In addition to her corporate ambitions, Moreno also is considering an academic career and possibly getting a doctorate.
Nova Southeastern University
Sergio Butuem entered Nova Southeastern University’s MBA program not only as a student but also as a business success story.
In 1987, Butuem, then just 17, joined a friend who started a small chocolate company in Brazil.
Over 30 years, Cacau Show grew to 2,000 stores and became one of the largest chocolate store chains in the world.
Now 47, Butuem, who is also a mechanical engineer and tax attorney, decided to take his business skills to the U.S. He also wanted to learn about U. S. markets and explore business opportunities.
“After 25 years, I just felt it was time to make a change in my life,” says Butuem. “There are a lot of security problems in Brazil, and it’s not so safe for kids. So I talked to my business partner, and we decided I would sell my share of the business and leave Brazil.”
Moving first to Fort Lauderdale in 2014, then later to Plantation, Butuem entered Nova’s H. Wayne Huizenga College of Business & Entrepreneurship, focusing on entrepreneurship. He will graduate this spring.
“When I began to look for an MBA program, I wanted one that would fit my intentions and the way I thought about business and entrepreneurship,” says Butuem. “What I really liked about Nova was that we are in classes with people who had successful businesses. And we have amazing professors with experience in the real world. In Brazil, the MBA professors were strictly academics.”
Butuem plans to pursue a doctorate and an academic career but has his eye on business opportunities in south Florida.
“My intention when I moved to the United States was to advance my academic career,” says Butuem. “But also, if a business opportunity arises in south Florida, I want to pursue it. It’s important to me to have a successful business here.”
University of Miami
‘Enjoy the Journey’
Pablo Villagomez is a second-year MBA student concentrating on computer information systems, management science and finance.
A native of Mexico City, Villagomez, 27, came to the U. S. with a degree in marketing and says he chose UM because of the international makeup of its students, the caliber of its professors and small classes.
“My MBA class is incredibly diverse,” says Villagomez. “I love to listen and try to understand the different perspectives to a challenge or a problem from people with different backgrounds and skills than mine.”
Scheduled to graduate this spring, Villagomez says the highlight of his MBA studies so far was a summer internship at Boston Scientific in Weston.
“I was assigned to be the team leader of a project whose goal was to increase demand of products in international markets,” he says. “I gained invaluable experience that helped me later with my full-time job search.”
He was recently offered a full-time job at Microsoft and plans to start his career there, he says.
University of Florida
Food Animal Efficiencies
A veterinarian and member of a Brazilian farming family, Dr. Gabriel Gomes moved to the U.S. in 2012 to pursue a master’s degree in animal sciences at the University of Florida.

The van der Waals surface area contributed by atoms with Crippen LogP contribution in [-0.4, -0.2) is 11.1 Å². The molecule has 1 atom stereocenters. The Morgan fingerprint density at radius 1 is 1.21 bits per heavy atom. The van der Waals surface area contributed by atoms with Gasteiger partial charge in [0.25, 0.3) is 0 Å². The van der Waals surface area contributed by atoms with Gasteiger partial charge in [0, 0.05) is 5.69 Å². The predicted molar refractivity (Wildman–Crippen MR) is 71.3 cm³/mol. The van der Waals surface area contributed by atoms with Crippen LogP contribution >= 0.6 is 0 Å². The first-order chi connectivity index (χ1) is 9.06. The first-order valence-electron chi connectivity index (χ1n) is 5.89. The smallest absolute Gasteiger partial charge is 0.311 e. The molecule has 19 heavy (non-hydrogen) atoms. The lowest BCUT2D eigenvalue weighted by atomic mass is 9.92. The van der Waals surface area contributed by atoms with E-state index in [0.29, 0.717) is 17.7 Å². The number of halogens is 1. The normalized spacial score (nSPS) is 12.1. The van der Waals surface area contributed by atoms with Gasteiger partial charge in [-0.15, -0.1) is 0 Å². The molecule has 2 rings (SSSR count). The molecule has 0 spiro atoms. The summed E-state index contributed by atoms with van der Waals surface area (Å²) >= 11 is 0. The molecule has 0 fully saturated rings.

After receiving his degree, Gomes, 28, was offered a residency with UF’s Food Animal Reproduction and Medicine Services.
But Gomes wasn’t done with his academic training.
“After I finished my master’s, I knew from my farming background that there’s an important business aspect to working with food animals. And I wanted to learn more about helping producers of food animals to be more profitable.”
Gomes decided to enroll in a one-year, fast-track MBA program at UF’s Hough Graduate School of Business.
“I feel I have a good knowledge of animal health, but I also felt earning an MBA would be a good opportunity for me,” he says.
Gomes is concentrating his MBA classes in finance and expects to graduate this spring.
“I do have a very busy schedule, but one good aspect of the MBA program is the small classes,” he says. “In most of my classes we have between six and 10 students, so the whole process becomes very interactive with the class and professors.”
Gomes says after he concludes his residency with the university’s FARMS program in 2018, he’d love to join an international development agency, the U.N. or World Bank.
Stephania Landaeta Gutierrez
Help for Venezuela
Venezuela native Stephania Landaeta Gutierrez, 22, recently received her bachelor’s degree from JU. Pursuing an MBA degree at the school seemed a logical extension of her undergraduate experience.
JU President Tim Cost appointed Landaeta to a one-year Presidential Fellowship that provides a stipend and waiver of a portion of her MBA tuition.
Now in the second semester of the MBA program, Landaeta puts in 40 hours a week on the president’s staff and attends MBA classes at night.
“As a presidential fellow, I work with all the academic departments at JU,” she says. “This past semester, I worked on programs to improve the on-campus experience of our international students. And we’re always meeting with senior leaders and young professionals in the community.”